February 24, 2002
Breath Mints: A Hot War for America’s Cool Mouths
By ALEX KUCZYNSKI
ORRIS PLAINS, N.J. — On a wintry Tuesday afternoon, Dr. Richard W. D’Souza, the vice president for oral health care of Pfizer, stood in front of a shelf stacked with gallon jugs labeled Artificial Saliva and Pooled Human Saliva, and spoke about the art of killing.
“They are nasty little buggers, and they should die,” Dr. D’Souza said, offering a look through a microscope at a dish of proliferating microbes swabbed from a colleague’s mouth. “We have learned how to get rid of them, how to annihilate them, how to kill the wild germs in their natural habitat.”
Dr. D’Souza is the General Patton of bad breath. And his fervor is not out of place. As the mere breath mint becomes a fashion accessory and a statement of identity, the $3 billion fresh-breath industry is exploding, pitting giant corporations against one another in the race to freshen gamy American mouths.
In the last 18 months, major mint and gum manufacturers — Kraft Foods, Pfizer, the Wm. Wrigley Jr. Company, Hershey Foods and Playtex Products — have introduced breath-freshening products and repackaged old ones to refashion the humble breath mint or mouth spray.
At Pfizer, Dr. D’Souza and Dr. Pauline C. Pan, a senior microbiologist, supervised the development of the Listerine PocketPaks, a stamp-size container that dispenses strips that look like murky-green Scotch tape and dissolve on the tongue. The PocketPaks can be bought with a matching key chain and will be giveaways at the Oscars.
The appeal of the mint as accessory stretches across demographic lines. Where bad breath was once considered the province of old men with dental problems and cigar habits, it is now being peddled to the public as an affliction that affects all ages, from 8 to 80.
At the same time, the pop-cultural implications of a freshly minty mouth have shifted significantly for Generation X, from the happy-go-lucky innocence of a Dentyne smile to more salacious connotations — highlighted by Monica Lewinsky’s descriptions of the intimate effects of Altoids. Elizabeth Wenner, a spokeswoman for Kraft, which manufactures Altoids, said its product had altered the landscape.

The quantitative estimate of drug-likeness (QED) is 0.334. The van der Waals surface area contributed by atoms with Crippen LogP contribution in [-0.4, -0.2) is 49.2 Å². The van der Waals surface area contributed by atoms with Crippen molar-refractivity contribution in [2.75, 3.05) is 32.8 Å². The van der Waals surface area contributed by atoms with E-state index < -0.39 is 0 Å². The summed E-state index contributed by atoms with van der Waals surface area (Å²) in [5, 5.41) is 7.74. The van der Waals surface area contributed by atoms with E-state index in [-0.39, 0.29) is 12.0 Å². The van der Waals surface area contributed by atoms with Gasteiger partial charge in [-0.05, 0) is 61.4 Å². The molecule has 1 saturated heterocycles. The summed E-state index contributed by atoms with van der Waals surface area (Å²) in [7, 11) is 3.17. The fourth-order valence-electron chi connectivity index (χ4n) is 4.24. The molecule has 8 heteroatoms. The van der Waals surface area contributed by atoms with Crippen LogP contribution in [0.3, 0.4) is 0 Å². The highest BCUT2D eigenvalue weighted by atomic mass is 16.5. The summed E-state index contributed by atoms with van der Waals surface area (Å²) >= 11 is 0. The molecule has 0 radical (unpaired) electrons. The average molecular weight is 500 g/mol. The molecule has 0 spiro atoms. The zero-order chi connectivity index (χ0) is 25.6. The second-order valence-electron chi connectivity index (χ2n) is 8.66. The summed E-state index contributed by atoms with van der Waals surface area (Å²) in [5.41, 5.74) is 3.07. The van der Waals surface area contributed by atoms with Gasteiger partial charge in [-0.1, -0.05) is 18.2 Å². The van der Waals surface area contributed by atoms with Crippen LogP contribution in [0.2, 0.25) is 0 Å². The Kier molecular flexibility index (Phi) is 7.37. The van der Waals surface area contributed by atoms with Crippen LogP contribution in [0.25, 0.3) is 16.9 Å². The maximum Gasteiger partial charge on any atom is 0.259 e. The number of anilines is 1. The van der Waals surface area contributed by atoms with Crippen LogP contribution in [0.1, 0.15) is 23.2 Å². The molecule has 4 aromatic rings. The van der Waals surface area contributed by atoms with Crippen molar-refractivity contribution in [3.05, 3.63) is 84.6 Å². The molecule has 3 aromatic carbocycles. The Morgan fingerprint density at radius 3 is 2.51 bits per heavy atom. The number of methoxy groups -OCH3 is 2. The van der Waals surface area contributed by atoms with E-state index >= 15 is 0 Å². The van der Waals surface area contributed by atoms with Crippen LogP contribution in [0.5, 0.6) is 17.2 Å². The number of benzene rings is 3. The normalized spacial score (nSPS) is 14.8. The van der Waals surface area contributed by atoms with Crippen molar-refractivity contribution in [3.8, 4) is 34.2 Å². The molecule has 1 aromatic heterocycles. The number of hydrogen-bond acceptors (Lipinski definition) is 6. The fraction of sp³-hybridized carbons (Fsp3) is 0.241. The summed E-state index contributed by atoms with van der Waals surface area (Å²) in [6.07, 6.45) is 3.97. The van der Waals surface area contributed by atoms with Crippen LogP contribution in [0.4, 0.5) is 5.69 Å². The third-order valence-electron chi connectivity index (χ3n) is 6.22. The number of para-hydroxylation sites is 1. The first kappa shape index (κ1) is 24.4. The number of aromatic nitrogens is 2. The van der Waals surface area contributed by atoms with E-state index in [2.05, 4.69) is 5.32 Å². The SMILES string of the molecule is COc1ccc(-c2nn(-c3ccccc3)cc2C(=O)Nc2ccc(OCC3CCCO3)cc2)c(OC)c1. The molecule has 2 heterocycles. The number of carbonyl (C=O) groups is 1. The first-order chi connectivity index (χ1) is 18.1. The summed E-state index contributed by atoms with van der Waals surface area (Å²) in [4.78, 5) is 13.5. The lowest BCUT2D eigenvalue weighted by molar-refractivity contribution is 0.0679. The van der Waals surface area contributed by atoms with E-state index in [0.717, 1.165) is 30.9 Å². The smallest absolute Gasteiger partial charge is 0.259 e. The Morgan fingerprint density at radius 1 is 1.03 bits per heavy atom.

“Altoids changed many Americans’ perception of what a mint could be, namely, an essential lifestyle accessory,” she said. “Eating and sharing Altoids became somewhat of a social ritual, particularly among young adults, predominantly in urban areas.”
Beyond Generation X, manufacturers are playing on the baby boomers’ lust for self-improvement by packaging mints to highlight their therapeutic uses. (Wrigley has even introduced a minty antacid gum called Surpass.) And manufacturers are using novel packaging — mints on key chains, mints in containers that make sound effects, mint strips that dissolve on the tongue — to market to children and young adults.
But the obsession with fresh breath is not all the boomers’ doing. The industry began to grow after the Interscan Corporation in California developed a device called the Halimeter® in 1992, which measures foul breath, or halitosis. (Interscan normally makes instruments that detect toxic gases in factories.) Armed with the new research the Halimeter® provided, manufacturers went nuts.
Continuing a five-year growth trend, sales of breath-freshening mints, gums and lozenges were up 15.3 percent in 2001, said Susan Fussell, a spokeswoman for the National Confectioners Association. That rate far outpaced sales of chocolate, sweet chewing gum and other candies, which grew by 2.9 percent.
“The biggest trend today is breath freshening,” Ms. Fussell said. “You’re seeing a proliferation, especially in the last year and a half, in anything that is going to make your breath minty, minty fresh. Everyone is rushing to get something out.”
Packaging is crucial. If consumers shun the Binaca Blast atomizer, with its geeky 1970’s evocations of John Travolta’s Casanova role on “Welcome Back, Kotter,” they can try Binaca Power Blasts mints, which come in a cartoonish tin that makes a loud Snapplesque popping noise when opened or closed, and the slogan reads “Fresh Breath Is Just a Click Away!”
“It’s become trendy,” Ms. Fussell said. “Who has the latest mint? Who has the newest container on the playground? And that expands into Generation X, with Kate Spade mints and Victoria’s Secret selling lipstick-shaped mints.”
David A. Shore, a Harvard marketing professor, said the PocketPaks could have been a huge failure.